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Chile: Tax modernisation bill introduces changes on transfer pricing compliance

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Roberto Carlos Rivas and Carolina Céspedes Lacombe of PwC Chile explain how Chile's transfer pricing laws are converging towards the global model.

In February 2020, the law that is set to modernise Chilean tax law was published in the Chilean Official Gazette. Among other changes, the updated laws will introduce certain modifications to the Chilean transfer pricing (TP) regulations as of January 1 2020. 

Although most changes are relatively minor, the modifications introduced to Article 41E of the Income Tax Law will potentially increase pressure on companies. The change gives the tax authority the possibility of requiring the filing of transfer pricing affidavits to taxpayers domiciled or resident in Chile, who carry out transactions with foreign related parties.




Taking into account that Chile is a member of the OECD, it is not a surprise that the scope and content of the obligations are in line with the commitments agreed in Action 13 of the BEPS Action Plan. It requires taxpayers to annually submit information associated with the so-called local file or the master file, as many of the signatory countries do.



The information required could be similar to the types requested in countries such as Australia, Netherlands or Peru, where taxpayers have to:

  • Prepare the local file and/or master file;

  • Submit information to the tax authorities about the economic group to which the taxpayer belongs;

  • Assess the business value chain;

  • Prepare financial information of the relevant inter-company transactions;

  • Create a functional analysis of the Chilean taxpayer; and

  • Prepare a comparability analysis or an economic analysis of the inter-company transactions containing the selection and application of the most appropriate TP method to support compliance with the arm's-length principle required by law.


Although it would seem like a large amount of information, these requirements would align Chile with the global trend of being more transparent when doing business within a multinational group.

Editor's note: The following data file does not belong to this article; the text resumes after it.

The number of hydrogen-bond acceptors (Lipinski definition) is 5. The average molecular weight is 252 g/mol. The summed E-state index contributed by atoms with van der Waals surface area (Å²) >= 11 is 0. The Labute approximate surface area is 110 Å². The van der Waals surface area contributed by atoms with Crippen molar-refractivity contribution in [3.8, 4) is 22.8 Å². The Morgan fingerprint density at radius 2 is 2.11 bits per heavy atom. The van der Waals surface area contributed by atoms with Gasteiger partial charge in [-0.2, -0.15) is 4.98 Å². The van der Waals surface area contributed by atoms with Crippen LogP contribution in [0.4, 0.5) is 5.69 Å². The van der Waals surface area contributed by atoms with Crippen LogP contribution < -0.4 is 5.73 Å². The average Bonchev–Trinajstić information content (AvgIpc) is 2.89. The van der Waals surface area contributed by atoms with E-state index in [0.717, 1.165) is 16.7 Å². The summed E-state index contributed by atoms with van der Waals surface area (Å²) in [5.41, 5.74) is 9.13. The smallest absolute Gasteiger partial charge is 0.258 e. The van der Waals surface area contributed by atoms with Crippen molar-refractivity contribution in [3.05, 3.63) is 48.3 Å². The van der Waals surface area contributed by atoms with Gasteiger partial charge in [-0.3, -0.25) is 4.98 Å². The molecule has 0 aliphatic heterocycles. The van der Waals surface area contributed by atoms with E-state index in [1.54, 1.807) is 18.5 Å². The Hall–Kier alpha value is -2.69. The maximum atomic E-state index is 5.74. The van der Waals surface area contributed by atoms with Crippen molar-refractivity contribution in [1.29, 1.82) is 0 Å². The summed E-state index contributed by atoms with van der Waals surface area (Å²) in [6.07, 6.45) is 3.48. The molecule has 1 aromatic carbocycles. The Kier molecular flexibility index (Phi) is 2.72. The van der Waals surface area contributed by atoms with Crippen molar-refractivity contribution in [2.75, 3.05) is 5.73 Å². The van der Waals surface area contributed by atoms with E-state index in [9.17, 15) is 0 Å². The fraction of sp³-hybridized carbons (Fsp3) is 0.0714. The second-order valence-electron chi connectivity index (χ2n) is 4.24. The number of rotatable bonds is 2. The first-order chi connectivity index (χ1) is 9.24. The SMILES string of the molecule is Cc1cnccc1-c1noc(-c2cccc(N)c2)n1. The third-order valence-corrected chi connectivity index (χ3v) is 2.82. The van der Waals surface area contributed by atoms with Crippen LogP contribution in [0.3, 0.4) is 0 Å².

In Latin America, for instance, the local file required in Peru must contain the following information:

  • The taxpayer, containing among other materials, a description of their organisational structure, a detailed description of the business lines, activities and business strategies of the taxpayer, identification of main competitors;

  • Transactions carried out by the taxpayer with related parties, including, for example, a description of the transactions, information related to the benefit test, the amount of the transactions carried out in their source currency, identification of the counterparts involved in the transactions, functional analysis, a comparability analysis of the taxpayer and their counterparties, for each of the transactions, identification of the most appropriate TP method to analyse each transaction, a copy of the advanced pricing agreements covering the transactions under analysis; and

  • Financial information of the taxpayer, which involves submitting annual financial reports and work-papers showing how the financial data was used to apply the TP methods, are related to their annual financial reports.


When the modifications to the tax regulations are fully in force, it is reasonable to expect that the Chilean Internal Revenue Service (IRS) to request one or more sworn statements from 2021, regarding inter-company transactions carried out during 2020. Likewise, it can also be expected that the fines for not complying with the requirements of the authority, would be the same as those already in force. Thus, taxpayers may be charged up to $36,000.




Therefore, what would the implementation of this regulatory change imply for multinationals that have a subsidiary in Chile and for national economic groups that have subsidiaries abroad? The answer will only be known when the Chilean IRS issues its instructions through a resolution. However, the power granted to the authority, to request more information from taxpayers through affidavits, makes it clear that there must be a greater concern regarding the way of doing business in companies belonging to an economic group. The changes allow authorities to make assessments with increased documentation requirements regarding TP in the short term.



The regulatory change will expectedly align Chile with the global compliance trend in TP matters. However, this compliance will involve an additional effort that companies will have to assume. 





Roberto Carlos Rivas

T: +56 22 9400116

E: roberto.carlos.rivas@cl.pwc.com



Carolina Céspedes Lacombe

T: +56 22 9400741

E: carolina.cespedes@pwc.com



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